Sherry may be the UK wine trade's problem child, but it's also its darling. Underpriced, under-appreciated, packed with enough flavour to burst your taste buds and longer than the rain-drenched British summer, sherry has got it all - but the public at large still hasn't noticed. The latest Nielsen figures show its value still declining by 3% in the year to Aug 9, while volumes slumped 5%.
Like all problem children, sherry could benefit from a bit of attention - so independent off-licences and wine merchants should be best placed to further its cause.
That is certainly what the Sherry Institute of Spain thinks - this year it has doubled the number of educational bursaries it awards to restaurants, pubs, bars
and independent wine merchants , to help more of them teach consumers how great sherry really is.
of Handford Wines in Kensington,
says: "That is why we are in business - the
fun of it is
getting people drinking things
they wouldn't pick up
at non-independents ."
So how else can independents tap into this market?
Retailers who took part in last year's bursary scheme put together a mixed bag of activities - mainly matching sherry with food. Traditional tapas is the obvious choice, but some threw oriental tapas, and tapas of traditional British dishes, into the mix.
"I personally think independents have the edge, because
they don't have to just stock Croft and Harveys Bristol Cream, and people come from absolutely miles away - and we are talking hundreds of miles - to get specific sherries they can't get anywhere else," says Angela Searle
of Lewis & Cooper in Northallerton.
"We are now finding there
are an awful lot of younger people
turning into sherry drinkers, particularly within the 30 -40
age range - I'm finding an awful lot of brand new customers who actually do really know what they are drinking," she adds.
of Scatchards in Hoole
worries his sherry tastings are preaching to the converted - but finds that
serving snacks with tasting samples grows sales. " Putting it on tast e with the usual suspects - smoked almonds, boquerones, olives -
does work very well indeed ," he says.
"Probably the only real exception is PX, which works brilliantly as a stand-alone thing. Pouring it over vanilla ice cream is becoming passé to us in the trade, but works
well as far as consumers are concerned, and they don't need ice cream alongside to see the potential."
of the Halifax Wine Company
says: " Sherry is one of those areas that, funnily enough,
supermarkets do put a bit of effort into. We tend not to go with the mainstream
choose slightly smaller producers
- working, I suppose, in a more hand made fashion. But most of the volume is driven by supermarkets, a lot on price. We enjoy healthy sales, and the edge we have is we can match them to food -
sherry is terrifically versatile with food."
of Gonz ález Byass
advises: "Don't worry about stocking every
key brand . There is a natural objection by some independents
to stock, for example, Tio Pepe, because it is available in Tesco and Sainsbury's. But Tesco is not going to sell it to new customers,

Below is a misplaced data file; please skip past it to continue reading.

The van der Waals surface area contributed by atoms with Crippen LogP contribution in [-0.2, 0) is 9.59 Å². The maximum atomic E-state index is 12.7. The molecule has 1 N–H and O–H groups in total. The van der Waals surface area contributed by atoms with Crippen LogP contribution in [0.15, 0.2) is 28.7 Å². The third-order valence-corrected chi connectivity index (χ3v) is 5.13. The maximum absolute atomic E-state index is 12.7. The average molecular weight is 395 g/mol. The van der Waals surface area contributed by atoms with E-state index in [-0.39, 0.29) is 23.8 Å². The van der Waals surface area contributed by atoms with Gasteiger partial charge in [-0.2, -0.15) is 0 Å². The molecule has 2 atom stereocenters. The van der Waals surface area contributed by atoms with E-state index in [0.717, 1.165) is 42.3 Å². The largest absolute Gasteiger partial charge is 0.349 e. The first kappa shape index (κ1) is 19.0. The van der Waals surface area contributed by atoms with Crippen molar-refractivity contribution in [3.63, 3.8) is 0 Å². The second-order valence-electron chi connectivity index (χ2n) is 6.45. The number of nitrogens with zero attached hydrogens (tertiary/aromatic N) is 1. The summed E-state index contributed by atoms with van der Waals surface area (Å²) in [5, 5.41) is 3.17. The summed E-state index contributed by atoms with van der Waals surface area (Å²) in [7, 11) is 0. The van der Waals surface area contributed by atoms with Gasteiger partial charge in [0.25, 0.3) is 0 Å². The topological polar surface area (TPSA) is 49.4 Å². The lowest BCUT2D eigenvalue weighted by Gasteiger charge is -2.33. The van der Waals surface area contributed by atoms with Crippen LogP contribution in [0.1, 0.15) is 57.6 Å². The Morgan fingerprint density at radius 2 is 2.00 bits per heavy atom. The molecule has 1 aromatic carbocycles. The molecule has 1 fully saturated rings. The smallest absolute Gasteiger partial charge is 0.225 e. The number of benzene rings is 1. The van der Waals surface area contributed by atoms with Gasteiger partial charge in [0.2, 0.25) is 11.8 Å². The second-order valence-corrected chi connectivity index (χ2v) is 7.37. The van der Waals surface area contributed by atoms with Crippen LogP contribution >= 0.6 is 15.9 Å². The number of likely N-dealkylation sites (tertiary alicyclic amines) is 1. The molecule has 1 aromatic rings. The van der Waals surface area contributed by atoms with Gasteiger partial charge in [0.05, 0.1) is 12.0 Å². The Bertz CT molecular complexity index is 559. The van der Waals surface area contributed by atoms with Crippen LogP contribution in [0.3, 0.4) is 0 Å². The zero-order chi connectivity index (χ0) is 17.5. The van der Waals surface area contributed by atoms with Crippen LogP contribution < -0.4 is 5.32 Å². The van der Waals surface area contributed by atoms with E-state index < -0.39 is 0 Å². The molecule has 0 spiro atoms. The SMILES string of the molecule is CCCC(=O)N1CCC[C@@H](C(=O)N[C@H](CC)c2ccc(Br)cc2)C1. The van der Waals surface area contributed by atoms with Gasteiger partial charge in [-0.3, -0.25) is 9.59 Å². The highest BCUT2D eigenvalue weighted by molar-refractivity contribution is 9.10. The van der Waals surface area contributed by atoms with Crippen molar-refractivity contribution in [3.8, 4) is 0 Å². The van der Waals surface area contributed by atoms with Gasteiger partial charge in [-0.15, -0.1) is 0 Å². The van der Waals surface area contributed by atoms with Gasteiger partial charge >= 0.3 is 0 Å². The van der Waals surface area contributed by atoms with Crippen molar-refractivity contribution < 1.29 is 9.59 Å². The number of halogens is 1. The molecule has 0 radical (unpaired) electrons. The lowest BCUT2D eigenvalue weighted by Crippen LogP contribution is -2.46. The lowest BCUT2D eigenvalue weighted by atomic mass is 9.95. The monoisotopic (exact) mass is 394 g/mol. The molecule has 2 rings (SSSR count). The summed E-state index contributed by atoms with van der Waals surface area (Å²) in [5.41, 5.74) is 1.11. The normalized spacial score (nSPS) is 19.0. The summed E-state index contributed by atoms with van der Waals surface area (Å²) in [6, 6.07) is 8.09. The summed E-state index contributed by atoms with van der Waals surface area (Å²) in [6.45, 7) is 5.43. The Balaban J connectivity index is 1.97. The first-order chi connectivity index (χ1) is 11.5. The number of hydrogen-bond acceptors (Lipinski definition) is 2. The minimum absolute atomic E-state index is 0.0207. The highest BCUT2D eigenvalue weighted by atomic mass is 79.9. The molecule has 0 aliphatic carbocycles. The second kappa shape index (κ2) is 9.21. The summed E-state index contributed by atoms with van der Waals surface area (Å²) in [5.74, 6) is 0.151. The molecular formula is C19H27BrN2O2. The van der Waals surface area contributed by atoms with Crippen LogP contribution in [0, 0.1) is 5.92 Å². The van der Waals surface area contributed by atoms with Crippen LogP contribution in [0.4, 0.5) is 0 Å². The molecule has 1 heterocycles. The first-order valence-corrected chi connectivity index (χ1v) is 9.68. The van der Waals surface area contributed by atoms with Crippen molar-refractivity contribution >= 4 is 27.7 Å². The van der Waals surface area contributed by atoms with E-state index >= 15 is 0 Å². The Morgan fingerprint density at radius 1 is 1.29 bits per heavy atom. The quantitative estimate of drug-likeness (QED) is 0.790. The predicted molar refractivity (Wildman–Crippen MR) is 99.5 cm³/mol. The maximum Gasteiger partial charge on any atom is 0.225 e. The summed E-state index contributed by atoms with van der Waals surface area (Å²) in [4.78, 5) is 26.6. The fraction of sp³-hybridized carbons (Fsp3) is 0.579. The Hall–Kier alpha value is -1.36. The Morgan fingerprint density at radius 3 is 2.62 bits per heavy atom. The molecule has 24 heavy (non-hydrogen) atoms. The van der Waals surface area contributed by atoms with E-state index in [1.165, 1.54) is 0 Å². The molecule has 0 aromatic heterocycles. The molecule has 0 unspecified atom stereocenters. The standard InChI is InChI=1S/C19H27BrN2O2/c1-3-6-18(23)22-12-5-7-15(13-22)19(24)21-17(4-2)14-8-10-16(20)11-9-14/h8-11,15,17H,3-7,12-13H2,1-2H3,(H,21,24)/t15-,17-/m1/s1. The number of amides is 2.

whereas an independent has the chance to get new consumers into it. Don't ignore big brands like Tio Pepe and La Gitana, because they are not that big - they are still niche."
There are plenty of ways you can get customers more interested in sherry, especially if you're a fan yourself and you can let your passion show - but one thing everyone agrees on: the best way to do it is taste, taste, taste.
If you like sherry, you'll love ...
Best described as like sherry with acidity, this Portuguese fortified wine is doing well in specialist wine merchants, and benefits from having a lot less baggage . James Handford says: "We find Madeira does very well. It is a bit like all the antique shops being in the same street - if you sell Madeira you can turn people on to alternative sherries ."
Danny Cameron, director of Raymond Reynolds, says: "I hesitate to make comparisons as our sherry range isn't comprehensive enough - but one thing about Madeira is that
it doesn't have too much baggage
because it 's a relatively small market."
Montilla's sales have been plummeting for years - the latest Nielsen figures, to Aug 9, show off-trade sales down 16% to £2 million. But a group of sweet winemakers have got together to trumpet Montilla PX - after all, the region's Pedro Ximénez grapes are often used for Jerez's sweetest offerings. Find out more at montillapx.co.uk.
The evolution of sherry's image
While independents get the punters to taste their first sherry and then trade up to top-end bottles, the biggest UK sherry companies are steadfastly chipping away at sherry's fusty, grannyish image.
Harveys owner Beam Global has been continuing its "schooner amnesty", which aims to get consumers to drink sherry in a modern way - chilled and in contemporary glassware. It also sampled Harveys and lemonade cocktails at Somerset House's outdoor film festival, Cinema Under the Stars, last month .
"We want to reinforce the message that sherry is from Jerez and can be drunk in lots of different ways ," says brand manager Janice Moorfield.
"Our campaign encourages people to think of Harveys and sherry differently. There are
many misconceptions - people think it 's like Baileys, they think it is 40% alcohol, but when you
them the truth
they are surprise d. We have had so much positive feedback it's been quite overwhelming ."
Gonz ález Byass, which produces Tio Pepe, Croft Original and a range of higher -end sherries under its own name, has been working on PR
with men's lifestyle magazines, including
GQ and Esquire.
Marketing director Jeremy Rockett says: "The positive press we
impacts on everybody. If my
mum reads an article that says fino is a cool thing to drink, when she opens her Croft Original she is going to feel better about it than she did the year before."